President Donald Trump signed a limited U.S.-Japan trade agreement, which returns benefits American farmers lost when Trump pulled out of a broader Asia-Pacific pact his first week in office.
While rewarding American farmers, the negotiated deal does not resolve differences over trade in autos, but it does include market-opening commitments on $40 billion worth of digital trade between the two countries.
Trump has said the two countries will continue to work on a more comprehensive agreement.
U.S. farmers have been operating at a disadvantage in Japan since Trump withdrew from the Trans-Pacific Partnership agreement, negotiated by the Obama administration. The other 11 Pacific Rim countries, including big farm producers such as New Zealand and Canada, went ahead without the United States and were enjoying preferential treatment in Japan.
Under the agreement, Japan—which imports U.S. farm products worth $14 billion—will open new markets to approximately $7 billion in U.S. agriculture products, with lower or no tariffs on American beef, pork, wheat, cheese, corn, wine, and more. In prepared remarks, Trump called the agreements “a game changer for our farmers.”
But Tami Overby, senior director on Asia and trade issues at the McLarty Associates consultancy, said America’s competitors in agriculture got a two-year head start under the Trans Pacific Partnership agreement and used it to sign multi-year contracts in Japan to sell farm products. “We’re going to have to thrash back and fight for lost market share,” she said.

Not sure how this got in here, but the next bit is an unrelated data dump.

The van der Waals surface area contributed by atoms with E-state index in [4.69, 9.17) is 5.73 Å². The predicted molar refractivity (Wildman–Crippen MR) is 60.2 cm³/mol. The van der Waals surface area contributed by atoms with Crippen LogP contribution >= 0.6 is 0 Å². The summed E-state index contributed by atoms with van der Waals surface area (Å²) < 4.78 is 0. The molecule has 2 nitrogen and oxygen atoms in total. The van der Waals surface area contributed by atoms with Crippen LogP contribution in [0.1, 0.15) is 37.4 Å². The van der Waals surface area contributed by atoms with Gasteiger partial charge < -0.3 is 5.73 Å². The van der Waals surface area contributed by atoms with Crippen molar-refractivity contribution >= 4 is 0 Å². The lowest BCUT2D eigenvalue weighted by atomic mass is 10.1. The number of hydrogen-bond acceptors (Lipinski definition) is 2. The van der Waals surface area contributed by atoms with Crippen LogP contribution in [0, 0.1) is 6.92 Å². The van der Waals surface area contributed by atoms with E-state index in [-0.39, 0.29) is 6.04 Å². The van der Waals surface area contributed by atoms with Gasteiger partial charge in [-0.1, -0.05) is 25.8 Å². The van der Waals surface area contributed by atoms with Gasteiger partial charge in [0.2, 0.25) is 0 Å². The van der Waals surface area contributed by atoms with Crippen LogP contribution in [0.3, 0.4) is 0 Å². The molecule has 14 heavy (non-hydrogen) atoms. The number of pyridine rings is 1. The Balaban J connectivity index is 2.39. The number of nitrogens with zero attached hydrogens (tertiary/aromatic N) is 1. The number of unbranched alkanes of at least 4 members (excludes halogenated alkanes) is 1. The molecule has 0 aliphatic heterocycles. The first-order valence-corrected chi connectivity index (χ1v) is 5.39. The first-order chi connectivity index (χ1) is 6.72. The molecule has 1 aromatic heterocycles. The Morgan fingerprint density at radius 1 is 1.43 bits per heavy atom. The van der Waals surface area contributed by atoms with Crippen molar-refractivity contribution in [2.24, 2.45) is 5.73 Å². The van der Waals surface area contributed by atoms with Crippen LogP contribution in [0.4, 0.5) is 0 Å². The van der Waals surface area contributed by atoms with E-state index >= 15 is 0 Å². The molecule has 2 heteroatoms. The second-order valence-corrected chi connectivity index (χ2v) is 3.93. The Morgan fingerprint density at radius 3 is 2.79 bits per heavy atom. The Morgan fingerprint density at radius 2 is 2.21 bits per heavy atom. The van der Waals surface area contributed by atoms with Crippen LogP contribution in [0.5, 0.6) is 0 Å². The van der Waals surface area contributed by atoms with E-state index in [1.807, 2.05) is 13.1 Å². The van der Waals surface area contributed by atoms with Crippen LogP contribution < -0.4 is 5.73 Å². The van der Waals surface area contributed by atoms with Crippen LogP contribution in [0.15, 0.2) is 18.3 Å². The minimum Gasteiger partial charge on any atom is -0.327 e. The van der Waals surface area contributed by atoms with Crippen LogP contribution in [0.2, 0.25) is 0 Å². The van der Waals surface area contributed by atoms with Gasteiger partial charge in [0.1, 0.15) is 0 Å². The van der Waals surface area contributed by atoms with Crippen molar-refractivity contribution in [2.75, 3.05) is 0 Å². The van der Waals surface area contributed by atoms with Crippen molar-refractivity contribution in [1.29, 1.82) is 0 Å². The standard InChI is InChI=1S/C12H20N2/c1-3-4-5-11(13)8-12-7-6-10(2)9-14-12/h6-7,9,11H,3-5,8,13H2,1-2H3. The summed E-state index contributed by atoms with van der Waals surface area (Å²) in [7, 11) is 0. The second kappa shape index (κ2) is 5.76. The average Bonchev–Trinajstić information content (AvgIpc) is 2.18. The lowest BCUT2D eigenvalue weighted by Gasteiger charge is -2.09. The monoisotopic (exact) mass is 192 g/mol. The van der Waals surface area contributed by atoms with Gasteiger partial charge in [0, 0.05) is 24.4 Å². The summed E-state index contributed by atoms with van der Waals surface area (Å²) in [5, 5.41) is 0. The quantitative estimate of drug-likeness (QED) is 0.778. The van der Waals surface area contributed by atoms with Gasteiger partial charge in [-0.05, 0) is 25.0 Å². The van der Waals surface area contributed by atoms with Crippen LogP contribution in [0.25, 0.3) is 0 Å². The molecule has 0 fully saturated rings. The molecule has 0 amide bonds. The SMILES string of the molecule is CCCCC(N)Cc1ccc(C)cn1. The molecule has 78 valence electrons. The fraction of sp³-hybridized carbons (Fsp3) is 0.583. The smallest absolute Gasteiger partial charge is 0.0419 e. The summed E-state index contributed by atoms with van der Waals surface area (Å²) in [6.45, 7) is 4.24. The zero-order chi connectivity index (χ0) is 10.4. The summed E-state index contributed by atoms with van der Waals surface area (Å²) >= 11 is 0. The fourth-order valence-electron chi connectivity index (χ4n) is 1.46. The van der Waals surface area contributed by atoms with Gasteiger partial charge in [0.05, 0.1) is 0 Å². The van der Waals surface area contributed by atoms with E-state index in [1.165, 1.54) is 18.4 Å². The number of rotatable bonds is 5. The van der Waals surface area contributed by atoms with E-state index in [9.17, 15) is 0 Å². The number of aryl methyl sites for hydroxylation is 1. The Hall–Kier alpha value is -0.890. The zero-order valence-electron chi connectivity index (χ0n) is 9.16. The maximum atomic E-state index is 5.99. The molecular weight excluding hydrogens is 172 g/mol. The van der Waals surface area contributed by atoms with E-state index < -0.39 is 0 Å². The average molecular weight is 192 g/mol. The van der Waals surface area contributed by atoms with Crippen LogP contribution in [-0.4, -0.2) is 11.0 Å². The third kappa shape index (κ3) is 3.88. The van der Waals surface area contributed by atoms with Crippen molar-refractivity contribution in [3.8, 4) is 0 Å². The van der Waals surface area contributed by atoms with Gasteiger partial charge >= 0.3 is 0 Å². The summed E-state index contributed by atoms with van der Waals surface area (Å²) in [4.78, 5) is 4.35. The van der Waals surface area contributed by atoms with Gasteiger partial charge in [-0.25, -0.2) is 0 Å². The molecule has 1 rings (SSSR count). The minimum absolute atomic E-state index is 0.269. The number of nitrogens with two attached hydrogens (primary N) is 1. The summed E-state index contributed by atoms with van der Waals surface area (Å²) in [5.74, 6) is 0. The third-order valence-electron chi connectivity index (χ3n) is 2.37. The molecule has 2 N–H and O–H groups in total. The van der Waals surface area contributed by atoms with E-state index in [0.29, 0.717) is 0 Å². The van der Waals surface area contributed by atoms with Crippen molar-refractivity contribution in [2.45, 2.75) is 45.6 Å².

While the Japan mini-trade deal, Overby said, “is important, it’s still not the whole enchilada.” U.S. business groups are holding out for a broader deal that would give American companies more access to Japan in businesses such as insurance and pharmaceuticals.
Japanese automakers disappointed
Regarding autos, Trump made no mention of his current stance on lowering U.S. tariffs on Japanese imports. In fact, previously he’s threatened to impose higher import taxes on foreign autos, claiming they pose a threat to U.S. national security. Additionally, Trump has long complained about America’s large trade deficit with Japan, which came to $58 billion last year.
However, at last month’s UN general assembly, Japanese Prime Minister Shinzo Abe told reporters Trump had assured him a previous agreement to spare Japan from new auto tariffs still stood.
Japan is America’s third largest export market. The two countries’ economies are intertwined, with Japan also producing autos in the U.S. Japan is the world’s third-biggest economy behind the United States and China.
After the deal was negotiated, Japanese automakers expressed disappointment the United States kept existing auto tariffs at 2.5%.
At the time, Toyota Motor Corp. President Akio Toyoda urged his government to do more for the auto industry.
“The auto industry already faces extremely difficult challenges amid the rising Japanese yen, the possible impact from the upcoming sales tax increase and other uncertainties,” said a grim-faced Toyoda, at a meeting with automakers, Trade Minister Isshu Sugawara, and top ministry officials.
“We do hope that the Japanese government understands the severe situation and provide us further support to help the auto industry to strengthen its competitiveness and grow as a strategic industry,” said Toyoda, who also heads the Japan Automobile Manufacturers Association.
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